Thursday, 12th June 2014
Extremely strong southwesterly wind blew over the Singapore, creating havoc to many part of the city state in early morning. According to Singapore Meteorological Service, they recorded the wind of more than 100km/hr Sumatra squall in some part of Singapore. The highest wind speed of 103.7km/h recorded near West Coast highway. Trees were up rooted with the wind and heavy tropical rain. Debris was blown all island which caused massive traffic jam during morning rush hour. A squall is a sudden, sharp increase in wind speed which is usually associated with active weather, such as rain showers or thunderstorms. Squalls refer to an increase in the sustained winds over a short time interval, as there may be higher gusts during a squall event. These squall occur in a region of mid-level tropospheric cooling which force strong localized upward motions at the leading edge of the region of cooling.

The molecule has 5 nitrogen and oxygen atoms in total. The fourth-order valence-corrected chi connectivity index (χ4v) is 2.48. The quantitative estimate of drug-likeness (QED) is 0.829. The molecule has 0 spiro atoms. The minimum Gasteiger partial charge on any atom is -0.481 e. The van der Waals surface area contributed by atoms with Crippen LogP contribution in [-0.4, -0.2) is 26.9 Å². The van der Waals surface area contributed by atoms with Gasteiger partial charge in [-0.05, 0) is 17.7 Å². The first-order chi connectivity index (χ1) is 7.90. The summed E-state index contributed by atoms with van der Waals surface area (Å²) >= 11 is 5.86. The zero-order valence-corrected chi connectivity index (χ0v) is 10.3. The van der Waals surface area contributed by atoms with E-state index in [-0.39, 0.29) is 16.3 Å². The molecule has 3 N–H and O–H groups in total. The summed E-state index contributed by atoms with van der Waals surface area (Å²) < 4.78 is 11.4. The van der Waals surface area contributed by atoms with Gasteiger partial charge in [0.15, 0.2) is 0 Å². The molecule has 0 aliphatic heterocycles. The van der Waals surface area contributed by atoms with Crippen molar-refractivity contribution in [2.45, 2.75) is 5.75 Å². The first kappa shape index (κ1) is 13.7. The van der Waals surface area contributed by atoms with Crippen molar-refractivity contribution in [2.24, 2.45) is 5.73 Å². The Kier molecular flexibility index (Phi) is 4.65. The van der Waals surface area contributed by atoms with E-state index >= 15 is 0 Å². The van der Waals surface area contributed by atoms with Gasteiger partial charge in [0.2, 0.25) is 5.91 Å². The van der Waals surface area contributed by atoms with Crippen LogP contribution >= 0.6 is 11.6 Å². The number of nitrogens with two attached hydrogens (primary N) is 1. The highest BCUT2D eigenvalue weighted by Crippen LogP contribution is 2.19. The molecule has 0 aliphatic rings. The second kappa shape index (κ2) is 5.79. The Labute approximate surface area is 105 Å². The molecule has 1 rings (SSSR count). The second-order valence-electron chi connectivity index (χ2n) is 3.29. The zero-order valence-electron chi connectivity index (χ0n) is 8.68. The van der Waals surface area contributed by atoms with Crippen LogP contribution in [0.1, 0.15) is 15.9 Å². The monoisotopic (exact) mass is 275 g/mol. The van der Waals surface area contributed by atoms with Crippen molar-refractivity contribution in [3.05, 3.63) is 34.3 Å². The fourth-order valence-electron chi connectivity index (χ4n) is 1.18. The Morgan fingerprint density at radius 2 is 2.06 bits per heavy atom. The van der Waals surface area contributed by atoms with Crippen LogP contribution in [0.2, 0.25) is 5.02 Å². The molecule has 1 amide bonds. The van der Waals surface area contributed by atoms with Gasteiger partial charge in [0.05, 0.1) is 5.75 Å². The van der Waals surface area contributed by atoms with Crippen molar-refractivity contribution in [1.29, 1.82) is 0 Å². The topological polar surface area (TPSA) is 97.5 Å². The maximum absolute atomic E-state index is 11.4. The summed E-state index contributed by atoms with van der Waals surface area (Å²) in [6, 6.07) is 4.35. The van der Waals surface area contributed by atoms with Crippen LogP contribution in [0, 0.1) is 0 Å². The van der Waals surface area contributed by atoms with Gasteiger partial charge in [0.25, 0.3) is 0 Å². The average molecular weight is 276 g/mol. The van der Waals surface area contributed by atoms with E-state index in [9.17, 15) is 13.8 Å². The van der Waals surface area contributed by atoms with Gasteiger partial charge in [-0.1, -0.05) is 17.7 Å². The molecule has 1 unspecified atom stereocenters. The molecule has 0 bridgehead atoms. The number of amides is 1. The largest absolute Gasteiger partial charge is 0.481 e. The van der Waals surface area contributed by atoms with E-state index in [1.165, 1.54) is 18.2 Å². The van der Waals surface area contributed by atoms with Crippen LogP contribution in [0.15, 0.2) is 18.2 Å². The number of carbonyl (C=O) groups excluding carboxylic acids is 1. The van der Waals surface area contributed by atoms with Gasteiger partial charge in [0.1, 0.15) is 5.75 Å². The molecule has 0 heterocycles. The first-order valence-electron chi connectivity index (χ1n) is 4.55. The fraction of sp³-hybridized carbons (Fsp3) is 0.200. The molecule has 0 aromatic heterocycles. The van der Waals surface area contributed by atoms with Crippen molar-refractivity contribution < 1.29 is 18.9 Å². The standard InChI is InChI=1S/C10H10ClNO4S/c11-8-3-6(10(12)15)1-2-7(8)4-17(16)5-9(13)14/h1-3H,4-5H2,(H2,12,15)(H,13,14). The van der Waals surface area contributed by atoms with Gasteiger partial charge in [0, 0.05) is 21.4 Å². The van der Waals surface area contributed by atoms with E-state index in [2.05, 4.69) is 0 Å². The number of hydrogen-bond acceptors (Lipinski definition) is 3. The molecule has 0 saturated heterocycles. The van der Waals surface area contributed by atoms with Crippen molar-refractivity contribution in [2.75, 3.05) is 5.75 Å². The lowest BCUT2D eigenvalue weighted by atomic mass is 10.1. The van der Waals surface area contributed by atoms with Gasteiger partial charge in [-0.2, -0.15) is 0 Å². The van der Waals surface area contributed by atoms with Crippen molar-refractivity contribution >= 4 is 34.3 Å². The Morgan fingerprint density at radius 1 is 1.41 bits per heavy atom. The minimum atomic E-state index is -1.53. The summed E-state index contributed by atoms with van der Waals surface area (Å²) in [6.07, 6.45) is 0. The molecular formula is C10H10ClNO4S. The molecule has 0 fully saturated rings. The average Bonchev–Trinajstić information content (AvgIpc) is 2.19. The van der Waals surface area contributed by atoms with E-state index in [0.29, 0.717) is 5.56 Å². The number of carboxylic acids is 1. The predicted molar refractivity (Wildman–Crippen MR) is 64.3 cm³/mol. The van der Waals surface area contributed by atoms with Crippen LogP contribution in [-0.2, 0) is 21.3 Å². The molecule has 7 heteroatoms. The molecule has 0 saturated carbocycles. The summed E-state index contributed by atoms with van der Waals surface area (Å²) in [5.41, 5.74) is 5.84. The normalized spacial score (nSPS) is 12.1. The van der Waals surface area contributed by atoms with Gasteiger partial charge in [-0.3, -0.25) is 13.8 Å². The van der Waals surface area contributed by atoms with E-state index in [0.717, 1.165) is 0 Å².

A Sumatra squall which are common during the Southwest Monsoon season that typically lasts from June to early October. And usually affected Singapore between 1am to 3am. The highest wind speed recorded was 145 km/hr on April 25 1984.
Photo Credit: Flickr.